I spoke to the mom of a 22-month old boy, who received his cochlear implant earlier this year. The conversation with her couldn't have come at a more perfect time. While my anxiety and worries are still there, she has given me an idea of what to expect. It feels all-consuming right now, but she assured me that it is just a regular part of their daily routine now. She was me a year ago, breaking down in front of the surgeon. She gets it and that's more comforting than anything else. Within months of her son's surgery, he was hearing within a normal range in his CI ear. That is truly amazing to me. We are meeting up with this little boy and his family very soon.

We were born with two ears. We are meant to hear with two ears.

Logan and Finn

With his beloved "ba-pa"

On their first day of grade one

A trip to the zoo with their cousin

Hiking in Portugal. General update post to come :)

Friday, April 28, 2017


Decision time?

We waited for nearly a year (from finding out about his UHL*) to find out whether Logan would be a candidate for a cochlear implant. There were many appointments and tests. Countless hours spent in sound proof audiology rooms. It was the MRI that would determine whether we would have options to help his hearing loss. If the MRI showed that he had some cochlear nerve in his left ear, he would be a candidate. If not, he would learn to adapt to hearing 
*unilateral hearing loss

A few weeks ago, Logan underwent an MRI under general anesthetic. I was anxious, but I wasn't the wreck that I was on surgery day. I set my alarm for 3:30am to breastfeed. 4am was the breast milk cut off for his 8am ultrasound. I woke early to force myself to eat breakfast. Logan woke around 6am. We arrived at the hospital for 7am and immediately changed him into his tiny hospital gown. We walked around, played with toys and sang songs. At 7:30, the nurse came in to ask a few questions, take his temperature and check his vitals. I met the radiology tech and the anesthesiologist. Logan quickly won the hearts of all of the nurses with his smiles and waves.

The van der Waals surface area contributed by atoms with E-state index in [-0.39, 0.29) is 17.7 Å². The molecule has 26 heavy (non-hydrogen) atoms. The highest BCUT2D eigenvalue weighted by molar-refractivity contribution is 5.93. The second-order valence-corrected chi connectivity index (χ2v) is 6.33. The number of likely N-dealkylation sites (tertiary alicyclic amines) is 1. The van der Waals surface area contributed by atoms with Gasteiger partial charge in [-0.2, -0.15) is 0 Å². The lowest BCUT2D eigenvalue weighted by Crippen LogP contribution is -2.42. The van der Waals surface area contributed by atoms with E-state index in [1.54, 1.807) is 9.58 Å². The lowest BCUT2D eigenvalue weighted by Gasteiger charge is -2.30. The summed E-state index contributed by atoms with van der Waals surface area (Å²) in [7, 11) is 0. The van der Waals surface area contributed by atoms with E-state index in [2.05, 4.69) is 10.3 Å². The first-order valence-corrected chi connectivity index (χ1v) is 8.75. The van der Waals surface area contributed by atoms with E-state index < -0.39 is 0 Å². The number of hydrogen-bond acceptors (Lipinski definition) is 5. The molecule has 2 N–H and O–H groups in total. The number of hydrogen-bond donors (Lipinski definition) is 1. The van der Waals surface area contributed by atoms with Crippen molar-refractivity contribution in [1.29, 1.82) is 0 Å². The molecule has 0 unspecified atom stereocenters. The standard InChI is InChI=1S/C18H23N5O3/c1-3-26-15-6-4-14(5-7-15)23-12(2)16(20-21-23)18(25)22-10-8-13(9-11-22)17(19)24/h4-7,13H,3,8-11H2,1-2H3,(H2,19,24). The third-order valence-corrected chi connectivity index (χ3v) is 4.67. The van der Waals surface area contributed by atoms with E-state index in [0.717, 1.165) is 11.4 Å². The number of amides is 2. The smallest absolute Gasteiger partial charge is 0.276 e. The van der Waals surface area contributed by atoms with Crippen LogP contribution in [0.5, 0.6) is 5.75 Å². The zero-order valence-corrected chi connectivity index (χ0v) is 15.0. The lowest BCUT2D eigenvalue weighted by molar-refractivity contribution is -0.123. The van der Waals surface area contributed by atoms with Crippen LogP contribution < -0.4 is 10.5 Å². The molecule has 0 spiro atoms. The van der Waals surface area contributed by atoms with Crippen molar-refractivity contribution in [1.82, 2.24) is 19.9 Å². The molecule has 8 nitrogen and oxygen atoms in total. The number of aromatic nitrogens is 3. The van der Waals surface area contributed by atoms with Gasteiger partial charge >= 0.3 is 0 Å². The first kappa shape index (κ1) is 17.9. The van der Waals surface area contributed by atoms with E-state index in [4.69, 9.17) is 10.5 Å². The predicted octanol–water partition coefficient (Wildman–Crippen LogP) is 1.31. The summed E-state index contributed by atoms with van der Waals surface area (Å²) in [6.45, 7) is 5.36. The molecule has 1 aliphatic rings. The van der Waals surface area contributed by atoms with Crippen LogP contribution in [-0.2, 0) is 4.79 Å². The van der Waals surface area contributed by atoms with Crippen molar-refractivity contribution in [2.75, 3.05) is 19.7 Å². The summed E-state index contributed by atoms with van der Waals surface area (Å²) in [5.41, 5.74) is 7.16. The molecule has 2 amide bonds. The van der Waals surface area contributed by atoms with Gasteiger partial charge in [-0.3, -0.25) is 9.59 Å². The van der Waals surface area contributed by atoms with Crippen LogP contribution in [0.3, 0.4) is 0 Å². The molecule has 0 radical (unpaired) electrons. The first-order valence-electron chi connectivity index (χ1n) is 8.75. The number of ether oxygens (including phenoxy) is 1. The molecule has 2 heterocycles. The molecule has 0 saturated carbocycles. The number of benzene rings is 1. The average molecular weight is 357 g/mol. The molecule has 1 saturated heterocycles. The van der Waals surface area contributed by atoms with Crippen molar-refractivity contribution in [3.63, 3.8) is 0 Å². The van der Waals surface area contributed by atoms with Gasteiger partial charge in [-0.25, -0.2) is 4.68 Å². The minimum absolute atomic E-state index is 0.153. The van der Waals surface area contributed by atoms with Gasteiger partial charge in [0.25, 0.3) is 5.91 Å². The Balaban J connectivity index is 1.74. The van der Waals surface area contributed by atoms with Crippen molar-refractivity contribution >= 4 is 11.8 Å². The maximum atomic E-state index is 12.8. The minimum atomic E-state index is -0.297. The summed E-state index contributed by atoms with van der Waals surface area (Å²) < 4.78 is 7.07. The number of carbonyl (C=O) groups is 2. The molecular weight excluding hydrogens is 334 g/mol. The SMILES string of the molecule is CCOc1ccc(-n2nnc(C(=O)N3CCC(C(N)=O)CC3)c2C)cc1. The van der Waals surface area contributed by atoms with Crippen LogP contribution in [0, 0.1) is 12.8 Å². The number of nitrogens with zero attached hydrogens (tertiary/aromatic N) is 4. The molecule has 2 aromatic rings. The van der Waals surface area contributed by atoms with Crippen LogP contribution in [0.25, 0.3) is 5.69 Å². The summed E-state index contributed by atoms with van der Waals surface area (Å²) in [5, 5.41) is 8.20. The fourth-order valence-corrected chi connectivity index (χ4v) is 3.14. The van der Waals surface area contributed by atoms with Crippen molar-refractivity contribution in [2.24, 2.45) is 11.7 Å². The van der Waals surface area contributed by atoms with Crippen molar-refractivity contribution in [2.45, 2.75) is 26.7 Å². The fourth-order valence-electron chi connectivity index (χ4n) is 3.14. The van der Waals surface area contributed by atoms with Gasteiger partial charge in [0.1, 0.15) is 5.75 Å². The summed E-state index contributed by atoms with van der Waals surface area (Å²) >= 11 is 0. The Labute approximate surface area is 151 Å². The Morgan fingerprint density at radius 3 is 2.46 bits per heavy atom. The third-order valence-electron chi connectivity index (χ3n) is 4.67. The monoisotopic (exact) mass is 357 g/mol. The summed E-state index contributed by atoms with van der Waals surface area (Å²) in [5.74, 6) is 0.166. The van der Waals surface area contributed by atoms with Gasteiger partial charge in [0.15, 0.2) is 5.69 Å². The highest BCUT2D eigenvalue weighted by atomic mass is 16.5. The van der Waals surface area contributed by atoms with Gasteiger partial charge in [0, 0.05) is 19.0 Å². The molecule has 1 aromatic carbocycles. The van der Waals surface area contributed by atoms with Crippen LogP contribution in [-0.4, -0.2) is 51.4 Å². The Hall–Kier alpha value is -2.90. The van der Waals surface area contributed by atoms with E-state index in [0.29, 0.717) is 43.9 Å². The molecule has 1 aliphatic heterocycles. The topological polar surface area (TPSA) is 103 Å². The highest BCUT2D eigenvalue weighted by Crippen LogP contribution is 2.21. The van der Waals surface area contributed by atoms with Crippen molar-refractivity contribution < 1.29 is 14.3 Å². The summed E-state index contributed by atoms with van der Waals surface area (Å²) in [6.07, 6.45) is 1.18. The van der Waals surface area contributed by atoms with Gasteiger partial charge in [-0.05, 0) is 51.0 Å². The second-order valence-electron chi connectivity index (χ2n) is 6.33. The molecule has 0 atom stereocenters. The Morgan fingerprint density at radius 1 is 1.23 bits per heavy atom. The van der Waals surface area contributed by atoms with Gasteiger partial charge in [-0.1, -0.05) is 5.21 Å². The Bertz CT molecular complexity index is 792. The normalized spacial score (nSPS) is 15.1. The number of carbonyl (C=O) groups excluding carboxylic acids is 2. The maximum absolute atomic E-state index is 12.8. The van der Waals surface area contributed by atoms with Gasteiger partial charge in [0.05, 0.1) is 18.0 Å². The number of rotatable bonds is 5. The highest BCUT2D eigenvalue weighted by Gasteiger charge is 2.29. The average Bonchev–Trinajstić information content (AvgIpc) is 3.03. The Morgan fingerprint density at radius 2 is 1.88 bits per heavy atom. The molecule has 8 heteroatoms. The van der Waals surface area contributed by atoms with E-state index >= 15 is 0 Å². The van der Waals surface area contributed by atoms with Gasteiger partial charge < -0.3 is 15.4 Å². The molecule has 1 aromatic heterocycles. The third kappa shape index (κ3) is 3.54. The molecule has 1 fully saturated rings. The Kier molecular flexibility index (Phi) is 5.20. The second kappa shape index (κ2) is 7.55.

At 8am on the nose, I lay my sweet boy on the table and told him that I loved him while the anesthesiologist held the mask over his tiny face. Logan was screaming, with a terrified look in his eyes. I stroked his head and I told him that everything would be ok. Within 10 seconds or so, his eyes started to flutter. A few more seconds passed and he went limp. They promptly booted me out (as they told me they would), so that they could insert the IV and wheel him into the MRI room. They prepared me for what it would look like as he was put to sleep. They even offered to take him from me if I thought that it would be too difficult to watch. Not a chance. It wasn't about me. It was about Logan. Of course it was difficult, but I wanted my baby to see my face and hear my voice as he was put to sleep. 

It took longer than expected. But man, that place is awesome. If your child needs to be in the hospital, Sick Kids is the place. The nurse came out right at the 45 minute mark to tell me that he was doing great and breathing on his own, but there was still some imaging to do. I had been told that it would take about 60 minutes. I was updated when the test was complete (it took nearly 1.5 hours) by the radiology tech who gave me a big thumbs up. Logan was in recovery and I was allowed to go in as soon as he started to wake. It took another half hour at least before he woke.

The kid is a force. When I went into recovery, he was in the nurse's arms. He woke and immediately tried to climb out of the crib! I breastfed him, hung out in recovery for another 30 minutes and was then given the go ahead to head home. 

Right after the test began, I went to grab some tea. As I sat in the hospital's atrium, I looked up at this poster:

It's massive. Obviously. I thought about how lucky I am. It's incredibly nerve-wracking to see my baby put to sleep for an MRI, but I got to take him home a few hours later. My healthy baby boy and I went about our day. After sitting in the atrium for a little while, I went back to the MRI waiting room. A very sick young child was wheeled in, attached to multiple machines, with two exhausted and worried parents following shortly behind. Have you seen Sick Kids' Mother's Day ad?

Last week, I received the call that Logan is a candidate for a cochlear implant. We have options and for that I'm grateful. Jenn and I now have a big decision to make. I'll leave it at that for now :)

Thursday, March 30, 2017

Logan is ONE!

Our sweet Logie Bear is one. Really 13 months and 13 days-ish. Oops. The year flew by in some ways, but then also felt long, particularly because of all of our sleep challenges.